The White House Blog: The President
- Posted byon February 22, 2013 at 7:30 PM EDT
Ed. note: To see state-by-state effects of the sequester on jobs and middle-class families, click here.
In less than a week, harmful automatic cuts — known as the sequester — take effect, threatening hundreds of thousands of jobs, and cutting vital services for children, seniors, people with mental illness and our men and women in uniform.
To prevent a costly, self-inflicted wound to our economy and middle class families, President Obama put forward a plan to avoid these cuts and reduce the deficit by cutting spending and closing tax loopholes. Now it's up to Congress to act. Learn more about President Obama's plan here.
Still have questions about what the sequester is, and why American famillies and our national economy face this threat? We've put together the explainer below using some helpful background information President Obama laid out in a statement on Tuesday. Check it out:
$2.5 Trillion in Deficit Reduction
"Over the last few years, both parties have worked together to reduce our deficits by more than $2.5 trillion. More than two-thirds of that was through some pretty tough spending cuts. The rest of it was through raising taxes — tax rates on the wealthiest 1 percent of Americans. And together, when you take the spending cuts and the increased tax rates on the top 1 percent, it puts us more than halfway towards the goal of $4 trillion in deficit reduction that economists say we need to stabilize our finances."
So What's the Sequester? Why Now?
"Now, Congress, back in 2011, also passed a law saying that if both parties couldn’t agree on a plan to reach that $4 trillion goal, about a trillion dollars of additional, arbitrary budget cuts would start to take effect this year. And by the way, the whole design of these arbitrary cuts was to make them so unattractive and unappealing that Democrats and Republicans would actually get together and find a good compromise of sensible cuts as well as closing taxloopholes and so forth. And so this was all designed to say we can't do these bad cuts; let’s do something smarter. That was the whole point of this so-called sequestration."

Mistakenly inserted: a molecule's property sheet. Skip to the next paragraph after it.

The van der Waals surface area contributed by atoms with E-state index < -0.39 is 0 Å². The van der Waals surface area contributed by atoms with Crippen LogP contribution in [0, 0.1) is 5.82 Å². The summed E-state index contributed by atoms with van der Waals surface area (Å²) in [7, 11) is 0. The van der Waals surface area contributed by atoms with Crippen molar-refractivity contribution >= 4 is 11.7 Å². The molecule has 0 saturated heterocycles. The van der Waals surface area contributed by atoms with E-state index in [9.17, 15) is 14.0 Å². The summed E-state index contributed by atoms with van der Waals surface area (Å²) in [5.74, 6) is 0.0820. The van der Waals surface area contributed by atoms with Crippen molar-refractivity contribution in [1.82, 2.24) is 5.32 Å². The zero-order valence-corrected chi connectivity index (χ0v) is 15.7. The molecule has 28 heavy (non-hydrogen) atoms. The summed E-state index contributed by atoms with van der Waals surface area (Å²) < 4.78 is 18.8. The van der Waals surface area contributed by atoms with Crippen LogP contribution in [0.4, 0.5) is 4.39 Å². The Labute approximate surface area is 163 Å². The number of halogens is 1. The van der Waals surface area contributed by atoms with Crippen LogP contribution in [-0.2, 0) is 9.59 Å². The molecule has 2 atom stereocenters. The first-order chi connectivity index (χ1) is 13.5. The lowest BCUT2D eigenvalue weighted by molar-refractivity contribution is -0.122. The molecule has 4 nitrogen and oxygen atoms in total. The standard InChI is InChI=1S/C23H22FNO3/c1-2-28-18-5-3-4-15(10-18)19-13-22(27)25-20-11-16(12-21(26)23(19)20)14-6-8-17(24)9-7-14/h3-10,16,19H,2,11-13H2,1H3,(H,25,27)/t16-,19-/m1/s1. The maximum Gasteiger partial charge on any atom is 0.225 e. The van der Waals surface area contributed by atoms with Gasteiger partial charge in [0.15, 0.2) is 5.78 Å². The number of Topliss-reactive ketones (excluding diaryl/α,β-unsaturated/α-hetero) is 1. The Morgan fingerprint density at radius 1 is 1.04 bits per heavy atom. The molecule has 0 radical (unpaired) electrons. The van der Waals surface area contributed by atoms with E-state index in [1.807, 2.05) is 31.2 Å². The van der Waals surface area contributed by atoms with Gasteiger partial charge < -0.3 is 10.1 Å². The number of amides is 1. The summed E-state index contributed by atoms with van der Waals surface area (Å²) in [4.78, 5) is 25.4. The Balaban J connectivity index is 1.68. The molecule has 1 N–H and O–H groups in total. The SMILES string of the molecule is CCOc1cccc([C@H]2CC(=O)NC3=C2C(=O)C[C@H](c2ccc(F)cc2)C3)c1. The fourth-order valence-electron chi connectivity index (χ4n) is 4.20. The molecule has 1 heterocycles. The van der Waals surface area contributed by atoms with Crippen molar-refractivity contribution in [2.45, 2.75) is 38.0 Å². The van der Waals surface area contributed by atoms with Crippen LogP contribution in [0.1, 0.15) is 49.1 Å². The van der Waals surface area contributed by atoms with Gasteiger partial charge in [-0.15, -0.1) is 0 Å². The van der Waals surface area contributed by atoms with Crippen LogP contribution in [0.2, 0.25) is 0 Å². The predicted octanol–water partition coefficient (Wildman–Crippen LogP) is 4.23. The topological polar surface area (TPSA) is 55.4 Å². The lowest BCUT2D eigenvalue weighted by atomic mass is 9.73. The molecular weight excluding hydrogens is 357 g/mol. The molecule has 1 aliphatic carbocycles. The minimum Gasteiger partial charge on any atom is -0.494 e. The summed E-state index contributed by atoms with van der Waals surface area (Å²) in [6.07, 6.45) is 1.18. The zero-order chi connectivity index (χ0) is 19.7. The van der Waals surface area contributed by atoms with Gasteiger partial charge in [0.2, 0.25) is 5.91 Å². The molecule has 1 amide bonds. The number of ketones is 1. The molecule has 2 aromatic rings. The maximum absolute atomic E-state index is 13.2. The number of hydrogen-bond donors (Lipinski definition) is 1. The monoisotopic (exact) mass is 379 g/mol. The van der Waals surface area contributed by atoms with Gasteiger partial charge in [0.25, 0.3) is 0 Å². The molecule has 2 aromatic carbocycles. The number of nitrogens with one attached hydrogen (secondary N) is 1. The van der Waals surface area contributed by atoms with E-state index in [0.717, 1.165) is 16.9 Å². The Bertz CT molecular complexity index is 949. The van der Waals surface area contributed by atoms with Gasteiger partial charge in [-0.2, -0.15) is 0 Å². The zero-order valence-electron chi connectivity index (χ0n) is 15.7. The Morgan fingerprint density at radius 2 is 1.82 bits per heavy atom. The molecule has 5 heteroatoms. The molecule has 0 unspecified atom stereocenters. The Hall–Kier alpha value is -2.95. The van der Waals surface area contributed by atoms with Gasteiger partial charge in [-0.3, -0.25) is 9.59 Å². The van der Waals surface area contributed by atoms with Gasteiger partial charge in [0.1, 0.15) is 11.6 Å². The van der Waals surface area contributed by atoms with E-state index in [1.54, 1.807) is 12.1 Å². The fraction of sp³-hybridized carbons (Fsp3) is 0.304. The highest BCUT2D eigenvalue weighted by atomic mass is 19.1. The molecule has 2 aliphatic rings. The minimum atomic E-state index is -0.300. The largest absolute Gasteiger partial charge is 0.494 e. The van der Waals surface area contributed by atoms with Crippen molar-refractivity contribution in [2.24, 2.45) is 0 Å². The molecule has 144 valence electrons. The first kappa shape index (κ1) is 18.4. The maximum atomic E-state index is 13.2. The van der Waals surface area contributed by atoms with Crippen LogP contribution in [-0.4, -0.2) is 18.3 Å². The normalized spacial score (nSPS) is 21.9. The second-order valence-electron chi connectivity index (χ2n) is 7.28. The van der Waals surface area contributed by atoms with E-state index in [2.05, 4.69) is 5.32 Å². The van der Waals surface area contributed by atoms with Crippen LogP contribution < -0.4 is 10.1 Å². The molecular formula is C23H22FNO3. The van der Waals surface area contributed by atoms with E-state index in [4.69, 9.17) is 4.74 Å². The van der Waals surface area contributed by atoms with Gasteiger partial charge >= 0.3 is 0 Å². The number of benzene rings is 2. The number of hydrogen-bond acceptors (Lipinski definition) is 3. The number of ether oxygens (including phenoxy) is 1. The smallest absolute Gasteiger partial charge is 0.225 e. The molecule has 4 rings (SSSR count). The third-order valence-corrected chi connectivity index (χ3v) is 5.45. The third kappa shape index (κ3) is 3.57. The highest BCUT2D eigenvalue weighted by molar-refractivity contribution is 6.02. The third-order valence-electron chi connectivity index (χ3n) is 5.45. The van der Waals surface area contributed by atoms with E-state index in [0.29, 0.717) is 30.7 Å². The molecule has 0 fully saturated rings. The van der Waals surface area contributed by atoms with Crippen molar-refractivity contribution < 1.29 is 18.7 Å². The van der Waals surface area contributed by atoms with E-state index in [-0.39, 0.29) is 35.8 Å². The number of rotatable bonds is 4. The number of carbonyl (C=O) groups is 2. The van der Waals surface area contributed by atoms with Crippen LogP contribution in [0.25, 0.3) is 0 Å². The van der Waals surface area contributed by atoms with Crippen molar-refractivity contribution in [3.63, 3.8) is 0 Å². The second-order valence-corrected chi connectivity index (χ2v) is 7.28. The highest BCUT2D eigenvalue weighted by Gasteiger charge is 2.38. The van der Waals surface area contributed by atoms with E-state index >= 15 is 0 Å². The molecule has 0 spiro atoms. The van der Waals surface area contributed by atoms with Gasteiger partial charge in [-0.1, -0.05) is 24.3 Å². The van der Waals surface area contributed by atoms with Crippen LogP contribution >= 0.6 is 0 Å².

"Unfortunately, Congress didn’t compromise. They haven't come together and done their jobs, and so as a consequence, we've got these automatic, brutal spending cuts that are poised to happen next Friday."
- Posted byon February 22, 2013 at 4:45 PM EDT
Today, President Obama held a bilateral meeting with Prime Minister Shinzo Abe of Japan. "The U.S.-Japan alliance is the central foundation for our regional security and so much of what we do in the Pacific region," President Obama said.
In the meeting, the two leaders discussed a range of security issues in the Asia Pacific region, and over lunch, talked about the close economic cooperation between our two countries.
"I know that Prime Minister Abe and I both agree that our number-one priority has to be making sure that we are increasing growth and making sure that people have the opportunity to prosper if they're willing to work hard in both our countries."
- Posted byon February 21, 2013 at 6:39 PM EDT
This week, the President visited his old neighborhood in Chicago, conferred one of the nation's highest civilian honors, met with the President of Italy, and continued to urge Republicans to close tax loopholes for the wealthy to prevent dangerous across-the-board budget cuts that are slated to take effect on March 1st.
- Posted byon February 19, 2013 at 6:00 PM EDT
The White House Photo Office just released a set of behind the scenes photos from January 2013. Images include scenes from the Inaugural swearing-in and festivities, meetings around the White House and more.
Check out the gallery below, and see all the images on Flickr.
- Posted byon February 19, 2013 at 1:30 PM EDT
Just 10 days from now, Congress might allow a series of severe and automatic budget cuts to take place that will hurt our economic growth, add hundreds of thousands of Americans to the unemployment rolls, and threaten military readiness.
But, as President Obama said this morning, these cuts don’t have to happen -- Congress has the power to stop them.
- Posted byon February 16, 2013 at 11:19 AM EDT
President Barack Obama delivers remarks to discuss proposals unveiled in the State of the Union Address that focus on strengthening the economy for the middle class and those striving to get there, at Hyde Park Academy, Chicago, Ill., Feb. 15, 2013. (Official White House Photo by Pete Souza)
President Obama was in Chicago on Friday to talk about the importance of making sure every child in America has every chance in life to succeed. Speaking at the Hyde Park Career Academy, which is less than a mile from the Obama's home in that city, the President discussed the recent death of Hadiyah Pendleton, a Chicago teenager who was shot just days after attending the 57th Presidential Inauguration in Washington, DC.